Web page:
The Human Body as a Landscape
Five or six years ago, I discovered thanks to Christian Caujolle a few prints of Shaolin Monks by Isabel Muñoz. I remember the sudden inexplicable feeling of euphoria at the sight of these monks dancing and flying. To a fan of “wuxia” novels (1) that I was, it was like a dream come true. Shortly after, in a cinema watching Ang Lee’s Crouching Tiger and Hidden Dragon, I was seized by the same emotion from the first minutes of the film, the wonders of technical prowess have made it possible to reproduce on the silver screen what was only wild imagination in our mental screen while reading wuxia novels; now these characters are actually evolving in total weightlessness on walls and roofs and on tops of bamboo groves. But unlike cinema, Isabel’s photography, in its splendid sobriety, made no use of faking or special effect, and this renders it all the more precious and fascinating to me. I was especially fascinated by this direct confrontation of photographic realism with almost dreamlike scenes, magical, in the magician sense for the uninitiated.
In 1998, Isabel Muñoz came to China to photograph the acrobats of a circus school with the help of the Spanish Embassy in Beijing. A journalist had told her about the Shaolin monks, she became curious of their practice of ancient martial arts, and expressed her desire to meet them. An official in charge of External Relations of Henan Province then organized a trip to the foot of the pantheon of martial arts, the Shaolin Temple of Songshan (2). These Shaolin monks at the time thanks to kung fu movies from Hong Kong were already known around the world. Their monastery was surrounded by a hundred martial arts schools in which students training for years just for a final entrance examination, either to the Shaolin Monastery for the best among them, either into the army or police for the others. Fanatics and curious visitors flocked from afar, they came knocking on the monastery’s door, to see and to learn their secrets (3). So there was a moment of skepticism and mutual observation before giving way to total trust between the photographer and her models.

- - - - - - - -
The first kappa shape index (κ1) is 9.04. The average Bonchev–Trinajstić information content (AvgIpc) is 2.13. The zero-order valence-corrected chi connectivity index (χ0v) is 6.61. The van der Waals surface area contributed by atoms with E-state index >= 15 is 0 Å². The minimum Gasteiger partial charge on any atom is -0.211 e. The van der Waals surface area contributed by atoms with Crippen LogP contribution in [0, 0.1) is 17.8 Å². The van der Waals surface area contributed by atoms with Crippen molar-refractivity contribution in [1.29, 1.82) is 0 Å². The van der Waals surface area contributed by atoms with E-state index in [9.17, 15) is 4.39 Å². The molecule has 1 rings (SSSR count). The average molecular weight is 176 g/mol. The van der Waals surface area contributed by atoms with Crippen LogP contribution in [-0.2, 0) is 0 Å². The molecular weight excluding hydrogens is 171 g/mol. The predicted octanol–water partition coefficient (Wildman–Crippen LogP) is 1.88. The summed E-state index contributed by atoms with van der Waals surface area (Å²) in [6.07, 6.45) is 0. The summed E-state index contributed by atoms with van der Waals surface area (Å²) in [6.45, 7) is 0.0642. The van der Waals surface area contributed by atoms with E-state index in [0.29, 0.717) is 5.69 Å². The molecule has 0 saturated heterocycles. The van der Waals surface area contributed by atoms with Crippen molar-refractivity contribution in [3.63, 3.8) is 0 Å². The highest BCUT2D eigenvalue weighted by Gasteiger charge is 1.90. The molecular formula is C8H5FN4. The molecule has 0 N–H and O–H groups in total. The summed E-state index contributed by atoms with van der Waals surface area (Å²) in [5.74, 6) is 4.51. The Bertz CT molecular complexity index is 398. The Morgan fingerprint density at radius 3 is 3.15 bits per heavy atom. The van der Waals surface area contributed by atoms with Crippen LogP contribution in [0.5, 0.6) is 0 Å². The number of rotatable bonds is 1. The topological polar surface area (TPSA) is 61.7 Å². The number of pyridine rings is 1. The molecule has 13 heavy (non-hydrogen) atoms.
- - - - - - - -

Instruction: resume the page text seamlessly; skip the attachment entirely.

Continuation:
How Isabel, a woman from Europe, not speaking the local language, was able to convince the monk-warriors to pose for her, to do the movements she wanted, they who had until now become so accustomed to deploying their routine demonstration for television and reporters? Isabel began by showing them her previous works, on dance (Tango, Flamenco), and on the Turkish wrestlers. When finally the monks agreed to reveal what each of them did best, it was time to identify the most choreographic movements in their boxing or fencing. For the décor Isabel proceeded to “tracking the energy of the place” and chose to move away from architectural stereotypes, instead she focused practically on the ancient walls and the dirt floor. Here was an extraordinary opportunity to continue her study of the body, especially the body in motion, and the energy that emerges which she always identifies with a spiritual dimension. “Too much architecture kills mysticism,” she said. This remarkable minimalism is obtained by separating, obliterating the “Shaolin” context in spite of the tempting beauty of ancient stone. She also had to familiarize the monks with the presence of the photographic equipment they had never seen before: flash, reflector, umbrella, tripod, and three cameras: Hasselblad (6×6), Leica (24×36), and Mamiya (6×7). It looked as if she had carried to the heights of Songshan Mountains her photo studio, for an intimate sitting between the photographer and her subjects.
So began the most difficult part, how to overcome the language barrier to explain the desired shot? After an entire morning spent trying to make the monks jump, dejection came. “I was so desperate; all they did were tiny little jumps!” As the monks left for lunch, Isabel did a trial with her assistant David, a former basketball player who had put on weight, “can you leap as if you fly in the air?” And miracle! The Polaroid got the right shot! And that Polaroid print had piqued the monks’ pride, they were now motivated to prove their real talent. They also understood the causal relationship between their moves and what would be stored inside Isabel’s cameras. From this magical complicity came extraordinary images, portraits of stunning classicism. The Photo Studio now reduced to a confined space, with the gray walls of the monastery set as a backdrop, forming an enclosure where Isabel could fully engage in a body to body confrontation with the warrior-monks, given the martial dimension of the session, the shooting felt at times like a corrida between the bull and the toreador. The Shaolin monks had no other way out but to transcend themselves.